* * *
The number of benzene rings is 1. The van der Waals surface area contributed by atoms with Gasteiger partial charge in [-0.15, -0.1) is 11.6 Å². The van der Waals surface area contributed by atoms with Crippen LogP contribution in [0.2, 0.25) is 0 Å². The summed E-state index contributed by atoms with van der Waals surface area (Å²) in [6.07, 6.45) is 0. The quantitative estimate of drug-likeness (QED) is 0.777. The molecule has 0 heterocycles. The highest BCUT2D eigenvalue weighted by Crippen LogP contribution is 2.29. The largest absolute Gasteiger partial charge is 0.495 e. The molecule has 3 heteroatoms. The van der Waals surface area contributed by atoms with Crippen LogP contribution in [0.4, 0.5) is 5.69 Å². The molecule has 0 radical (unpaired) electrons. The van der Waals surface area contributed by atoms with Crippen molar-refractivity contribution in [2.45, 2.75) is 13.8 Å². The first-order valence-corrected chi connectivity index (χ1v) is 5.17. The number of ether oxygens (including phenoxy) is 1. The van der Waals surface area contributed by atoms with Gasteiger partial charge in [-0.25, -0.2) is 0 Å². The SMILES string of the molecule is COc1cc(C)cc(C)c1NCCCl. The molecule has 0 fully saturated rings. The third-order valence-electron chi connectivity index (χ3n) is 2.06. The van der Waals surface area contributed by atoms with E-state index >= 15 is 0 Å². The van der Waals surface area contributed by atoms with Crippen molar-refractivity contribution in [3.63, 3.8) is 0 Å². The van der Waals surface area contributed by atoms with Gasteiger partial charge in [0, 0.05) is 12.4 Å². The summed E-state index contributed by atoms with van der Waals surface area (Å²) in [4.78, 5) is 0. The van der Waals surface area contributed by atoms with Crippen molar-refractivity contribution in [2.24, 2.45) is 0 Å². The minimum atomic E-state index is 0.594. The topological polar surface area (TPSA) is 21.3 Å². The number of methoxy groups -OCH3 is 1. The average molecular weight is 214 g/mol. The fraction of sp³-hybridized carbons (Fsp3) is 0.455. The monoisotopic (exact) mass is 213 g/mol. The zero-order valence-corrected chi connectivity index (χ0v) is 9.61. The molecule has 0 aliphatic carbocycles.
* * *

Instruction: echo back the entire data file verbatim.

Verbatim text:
The number of benzene rings is 1. The van der Waals surface area contributed by atoms with Gasteiger partial charge in [-0.15, -0.1) is 11.6 Å². The van der Waals surface area contributed by atoms with Crippen LogP contribution in [0.2, 0.25) is 0 Å². The summed E-state index contributed by atoms with van der Waals surface area (Å²) in [6.07, 6.45) is 0. The quantitative estimate of drug-likeness (QED) is 0.777. The molecule has 0 heterocycles. The highest BCUT2D eigenvalue weighted by Crippen LogP contribution is 2.29. The largest absolute Gasteiger partial charge is 0.495 e. The molecule has 3 heteroatoms. The van der Waals surface area contributed by atoms with Crippen LogP contribution in [0.4, 0.5) is 5.69 Å². The molecule has 0 radical (unpaired) electrons. The van der Waals surface area contributed by atoms with Crippen molar-refractivity contribution in [2.45, 2.75) is 13.8 Å². The first-order valence-corrected chi connectivity index (χ1v) is 5.17. The number of ether oxygens (including phenoxy) is 1. The van der Waals surface area contributed by atoms with Gasteiger partial charge in [-0.25, -0.2) is 0 Å². The SMILES string of the molecule is COc1cc(C)cc(C)c1NCCCl. The molecule has 0 fully saturated rings. The third-order valence-electron chi connectivity index (χ3n) is 2.06. The van der Waals surface area contributed by atoms with E-state index >= 15 is 0 Å². The van der Waals surface area contributed by atoms with Crippen molar-refractivity contribution in [3.63, 3.8) is 0 Å². The van der Waals surface area contributed by atoms with Gasteiger partial charge in [0, 0.05) is 12.4 Å². The summed E-state index contributed by atoms with van der Waals surface area (Å²) in [4.78, 5) is 0. The van der Waals surface area contributed by atoms with Crippen molar-refractivity contribution in [2.24, 2.45) is 0 Å². The minimum atomic E-state index is 0.594. The topological polar surface area (TPSA) is 21.3 Å². The number of methoxy groups -OCH3 is 1. The average molecular weight is 214 g/mol. The fraction of sp³-hybridized carbons (Fsp3) is 0.455. The monoisotopic (exact) mass is 213 g/mol. The zero-order valence-corrected chi connectivity index (χ0v) is 9.61. The molecule has 0 aliphatic carbocycles.